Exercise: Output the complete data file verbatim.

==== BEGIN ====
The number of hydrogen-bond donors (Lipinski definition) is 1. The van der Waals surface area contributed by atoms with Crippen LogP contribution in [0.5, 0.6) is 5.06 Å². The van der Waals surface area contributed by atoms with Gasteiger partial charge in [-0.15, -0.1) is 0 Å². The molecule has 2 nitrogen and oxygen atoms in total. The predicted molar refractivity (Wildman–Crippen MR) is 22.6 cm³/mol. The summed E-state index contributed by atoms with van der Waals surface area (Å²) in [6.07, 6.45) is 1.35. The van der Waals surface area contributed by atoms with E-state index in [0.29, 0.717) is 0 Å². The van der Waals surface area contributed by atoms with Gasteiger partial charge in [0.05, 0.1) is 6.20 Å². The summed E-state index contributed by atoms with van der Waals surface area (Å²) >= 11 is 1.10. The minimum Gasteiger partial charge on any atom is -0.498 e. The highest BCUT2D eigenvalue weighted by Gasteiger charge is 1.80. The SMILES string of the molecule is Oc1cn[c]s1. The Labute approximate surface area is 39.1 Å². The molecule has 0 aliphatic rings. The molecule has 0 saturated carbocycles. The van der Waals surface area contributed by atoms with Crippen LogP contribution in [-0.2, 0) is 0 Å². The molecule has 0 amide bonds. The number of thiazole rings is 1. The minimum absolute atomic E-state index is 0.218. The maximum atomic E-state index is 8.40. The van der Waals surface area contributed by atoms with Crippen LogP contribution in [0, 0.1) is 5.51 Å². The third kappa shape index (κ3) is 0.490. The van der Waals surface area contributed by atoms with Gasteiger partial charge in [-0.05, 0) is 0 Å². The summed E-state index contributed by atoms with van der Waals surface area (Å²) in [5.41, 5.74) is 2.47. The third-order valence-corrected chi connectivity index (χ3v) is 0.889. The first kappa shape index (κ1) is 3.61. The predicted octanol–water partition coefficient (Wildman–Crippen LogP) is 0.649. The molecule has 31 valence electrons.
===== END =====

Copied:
The number of hydrogen-bond donors (Lipinski definition) is 1. The van der Waals surface area contributed by atoms with Crippen LogP contribution in [0.5, 0.6) is 5.06 Å². The van der Waals surface area contributed by atoms with Gasteiger partial charge in [-0.15, -0.1) is 0 Å². The molecule has 2 nitrogen and oxygen atoms in total. The predicted molar refractivity (Wildman–Crippen MR) is 22.6 cm³/mol. The summed E-state index contributed by atoms with van der Waals surface area (Å²) in [6.07, 6.45) is 1.35. The van der Waals surface area contributed by atoms with E-state index in [0.29, 0.717) is 0 Å². The van der Waals surface area contributed by atoms with Gasteiger partial charge in [0.05, 0.1) is 6.20 Å². The summed E-state index contributed by atoms with van der Waals surface area (Å²) >= 11 is 1.10. The minimum Gasteiger partial charge on any atom is -0.498 e. The highest BCUT2D eigenvalue weighted by Gasteiger charge is 1.80. The SMILES string of the molecule is Oc1cn[c]s1. The Labute approximate surface area is 39.1 Å². The molecule has 0 aliphatic rings. The molecule has 0 saturated carbocycles. The van der Waals surface area contributed by atoms with Crippen LogP contribution in [-0.2, 0) is 0 Å². The molecule has 0 amide bonds. The number of thiazole rings is 1. The minimum absolute atomic E-state index is 0.218. The maximum atomic E-state index is 8.40. The van der Waals surface area contributed by atoms with Crippen LogP contribution in [0, 0.1) is 5.51 Å². The third kappa shape index (κ3) is 0.490. The van der Waals surface area contributed by atoms with Gasteiger partial charge in [-0.05, 0) is 0 Å². The summed E-state index contributed by atoms with van der Waals surface area (Å²) in [5.41, 5.74) is 2.47. The third-order valence-corrected chi connectivity index (χ3v) is 0.889. The first kappa shape index (κ1) is 3.61. The predicted octanol–water partition coefficient (Wildman–Crippen LogP) is 0.649. The molecule has 31 valence electrons.